# Day 130: WTF?

Today in college-prep physics we were discussing problem solving strategies. And for many kids, the default strategy is to look for a single sure-fire equation that will answer the problem in one step.

How many times have you had a student working on a problem in class or on an exam and say:

"What's the formula for mass?"

"We never learned an equation for height!"

"How can I calculate the kinetic energy if you don't give me the speed?"

Clearly these students are having a WTF moment (in more ways than one): What's The Formula?

I told the class that when they have a WTF moment, they've lost sight of the big picture and fundamental principles. Anyone have any insights on how to change student's default mode for problem solving?

WTF isn’t a totally bad strategy; it’s just too limited. (Waaay too limited!) Especially if someone is thinking only of the one variable on the left side as the only unknown and looking for all the variables on the right side as the knowns. Maybe one help would be to create a chart with all the variables related to the problem spread out in a 2-D array, and with the concepts (KE, PE, elastic E, force, momentum, ….) derived from any of the variables with lines to each of the variables. Plus maybe some lines between concepts as well to show that one concept is related to another concept plus maybe some variables (KE = momentum^2/2m…). The formulas relating the concepts to the formulas shouldn’t be on the diagram – the kids would have to memorize them and be able to recall them when they look at any of the concepts. But by looking at the diagram, they kids could easily see which concepts are related to which variables, and, hopefully, would be able to start thinking more conceptually in terms of how concepts are related to observables and how concepts are related to other concepts…. Just a suggestion! (I haven’t tried it so beware!)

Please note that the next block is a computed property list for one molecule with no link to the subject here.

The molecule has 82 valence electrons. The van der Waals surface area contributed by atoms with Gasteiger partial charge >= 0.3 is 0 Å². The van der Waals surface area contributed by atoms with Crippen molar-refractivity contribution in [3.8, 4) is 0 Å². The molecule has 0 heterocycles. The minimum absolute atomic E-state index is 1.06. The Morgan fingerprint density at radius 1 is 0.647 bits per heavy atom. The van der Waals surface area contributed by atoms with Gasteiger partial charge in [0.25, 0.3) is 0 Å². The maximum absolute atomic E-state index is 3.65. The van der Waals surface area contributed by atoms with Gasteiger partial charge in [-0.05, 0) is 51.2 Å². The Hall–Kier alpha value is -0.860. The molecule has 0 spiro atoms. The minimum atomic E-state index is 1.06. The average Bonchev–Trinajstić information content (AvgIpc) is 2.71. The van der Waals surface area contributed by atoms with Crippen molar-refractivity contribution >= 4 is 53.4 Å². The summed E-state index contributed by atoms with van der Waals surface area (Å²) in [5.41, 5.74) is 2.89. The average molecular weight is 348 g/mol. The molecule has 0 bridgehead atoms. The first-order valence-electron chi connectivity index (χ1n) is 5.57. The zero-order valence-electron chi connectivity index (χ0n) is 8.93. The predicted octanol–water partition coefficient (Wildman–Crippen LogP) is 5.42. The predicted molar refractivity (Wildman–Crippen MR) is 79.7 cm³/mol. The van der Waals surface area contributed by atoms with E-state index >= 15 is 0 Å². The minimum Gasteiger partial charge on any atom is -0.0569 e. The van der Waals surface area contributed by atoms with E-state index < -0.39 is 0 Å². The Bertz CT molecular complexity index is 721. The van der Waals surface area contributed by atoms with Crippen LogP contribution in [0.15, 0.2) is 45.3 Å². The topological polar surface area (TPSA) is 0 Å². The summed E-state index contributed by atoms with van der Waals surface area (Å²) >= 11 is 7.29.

When students come for extra help (and sometimes also in class), I tell them that "there isn’t a formula". For a relationship/equation to be useful, it has to be both (a) correct in the given context and (b) useful to find what you want from what you know. WTF tends to ignore criterion (a). And so the steps I teach them in individual tutorials are:(1) "What is going on?" (qualitative description)(2) "What model describes what is going on?" (selection of a model that applies in the context)(3) "What does that model say?" (memory refresher of *everything* that the model says and *all* the tools it provides, beginning with its fundamental statement — e.g. "energy is conserved" or "F-ub = ma")(4) "What of that is useful to me?"

I spent the past week trying to wrestle this sort of problem with one of my honors sections. Typing on phone, so I will be brief here, but the two most winning strategies have been… (a) give them problems with no numbers at all. Make them model the situations with no numbers, then eventually give them some numbers and make them solve it through a few times with different fundamental principles. (b) working on a problem in groups, don’t let them touch pencils or markers for the first three to five minutes. No calculators either. Just spend a few minutes only planning with your team about how you will model the problem. And, basically, just keep preaching the diagrams and get rid of equations entirely everywhere possible.